Brown slate of bouncing flesh

What poem of such complex

Rhyme will explain the colours

Of his new-found views?

(Blank Slate, p20)”

But all of this does not deprive a father of the joys of his child’s “Attempted Speech.” “The syllables arrange / Themselves into tones, like staccato beats / On a metal drum” and the exciting scene “charms the tears off his mother’s eyes.”

A deductive examination of the bard’s musings reveals that he is more likely to be a liberal father than a conservative one. The omens are overlapping and recurrent. It could also be that his sinuous lines of conscientious restraint are equally cries for broad-mindedness in parenting – a redefinition, too, of what it means to be a father. Kola’s “Fatherhood” is not afraid of temperance, neither is it troubled by discretion. Clearly, it is tolerant of change, not bound by authoritarianism, orthodoxy, or tradition. Or, at least, it most likely will be. A reviewer—like me—is far from being a prophet.

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Oyin Oludipe, Nigerian writer, edits nonfiction at EXPOUND: a Magazine of Arts and Aesthetics. His poems and essays have been published in various national and international journals like Ijagun Poetry Journal and Sentinel Literary Quarterly.

The Role of Metaphor and the Idea of Metamorphosis

Velázquez, Diego Rodríguez.  Las Meninas. Ca. 1656. Oil, (318×276 cm)
Velázquez, Diego Rodríguez. Las Meninas. Ca. 1656. Oil, (318×276 cm)

It is common practice, in the sphere of art criticism, that when art critics analyze the idea of homosexuality in paintings, they strive to establish a fixed place and meaning for the various elements or objects they see in a painting, and force onto the reader that this metaphor here or that symbol there has this meaning or sense. They tirelessly seek these elements inside the work to state that, for example, this tree here has a hidden meaning and is representing something besides what it is. Therefore, in a work that is full of vitality, a serious work of art, we are dealing with different layers of forces set in motion, on the canvas, by the person who created the work. However, the metaphors that are discovered by critics refer solely to something else, neglecting the assemblage of forces of a Deleuzian nature, and this fixity in the use of metaphors does damage to the actual work. This is because a piece of art, a genuinely profound work in which the viewer is absorbed, is, before anything else, an assemblage of different forces working inside the work – forces related to the intensity of the life present in the work.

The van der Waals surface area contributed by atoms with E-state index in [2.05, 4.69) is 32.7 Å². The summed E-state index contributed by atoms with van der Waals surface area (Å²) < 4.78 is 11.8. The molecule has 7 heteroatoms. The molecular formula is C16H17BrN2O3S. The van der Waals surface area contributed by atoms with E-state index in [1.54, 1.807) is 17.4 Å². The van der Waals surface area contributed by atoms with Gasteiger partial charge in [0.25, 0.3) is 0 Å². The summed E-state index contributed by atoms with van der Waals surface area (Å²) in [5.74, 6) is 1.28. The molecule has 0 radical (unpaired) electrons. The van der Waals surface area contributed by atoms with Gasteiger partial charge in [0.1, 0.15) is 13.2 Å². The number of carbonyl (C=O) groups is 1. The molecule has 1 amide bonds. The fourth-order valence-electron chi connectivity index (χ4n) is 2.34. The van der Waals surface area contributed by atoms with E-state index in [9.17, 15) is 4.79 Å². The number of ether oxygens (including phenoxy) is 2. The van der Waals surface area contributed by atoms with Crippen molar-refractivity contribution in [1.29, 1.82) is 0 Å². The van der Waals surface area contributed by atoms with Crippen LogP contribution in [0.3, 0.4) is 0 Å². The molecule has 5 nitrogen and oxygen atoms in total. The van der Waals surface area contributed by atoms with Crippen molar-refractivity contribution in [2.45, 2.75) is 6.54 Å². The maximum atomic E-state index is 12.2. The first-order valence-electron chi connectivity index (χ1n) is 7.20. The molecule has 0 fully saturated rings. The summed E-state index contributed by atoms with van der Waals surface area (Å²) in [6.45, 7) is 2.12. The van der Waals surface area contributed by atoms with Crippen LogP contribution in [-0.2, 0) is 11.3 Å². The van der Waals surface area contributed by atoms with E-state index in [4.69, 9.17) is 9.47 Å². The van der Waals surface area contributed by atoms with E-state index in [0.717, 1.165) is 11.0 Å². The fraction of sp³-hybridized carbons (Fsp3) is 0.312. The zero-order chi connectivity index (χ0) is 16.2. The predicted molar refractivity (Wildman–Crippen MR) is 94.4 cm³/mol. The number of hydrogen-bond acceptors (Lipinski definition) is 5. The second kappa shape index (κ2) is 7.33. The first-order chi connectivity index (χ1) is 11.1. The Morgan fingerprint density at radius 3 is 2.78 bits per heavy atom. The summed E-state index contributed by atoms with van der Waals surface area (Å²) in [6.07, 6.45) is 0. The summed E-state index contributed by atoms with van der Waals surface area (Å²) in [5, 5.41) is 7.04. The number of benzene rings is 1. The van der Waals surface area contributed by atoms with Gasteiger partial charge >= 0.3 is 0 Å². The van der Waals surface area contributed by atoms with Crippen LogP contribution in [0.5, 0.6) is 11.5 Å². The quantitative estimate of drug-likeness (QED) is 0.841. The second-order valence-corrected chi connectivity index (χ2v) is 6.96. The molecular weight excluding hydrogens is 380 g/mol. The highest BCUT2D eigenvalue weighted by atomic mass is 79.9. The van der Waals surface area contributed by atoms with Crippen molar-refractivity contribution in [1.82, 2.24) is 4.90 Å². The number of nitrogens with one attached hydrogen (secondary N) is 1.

The critical approach that assumes that elements in the work of art stand for others raises the whole problematic of “Representation”, of one thing representing another. Representation deals with a piece of art as an assemblage of the forces concerned with the idea of art work as an “Event”, and the “Event” is what is taken for the real confronting us. The real is not something clearly laid down in front of us, but is composed of the forces that go beyond any distinct definition of them; it is the intensity of forces that have already broken down the boundaries of the Representation of the “Reality” we perceive and know with our eyes. To deal with metaphor is therefore to deal with the whole package of “Representation”, the idea that we replace something for something else, and therefore things do not necessarily correspond to how they initially appear in a work. An eagle depicted in a painting stands as a metaphor, as well as what it is simply: an eagle. It acquires a meaning that it has been attached, iconically.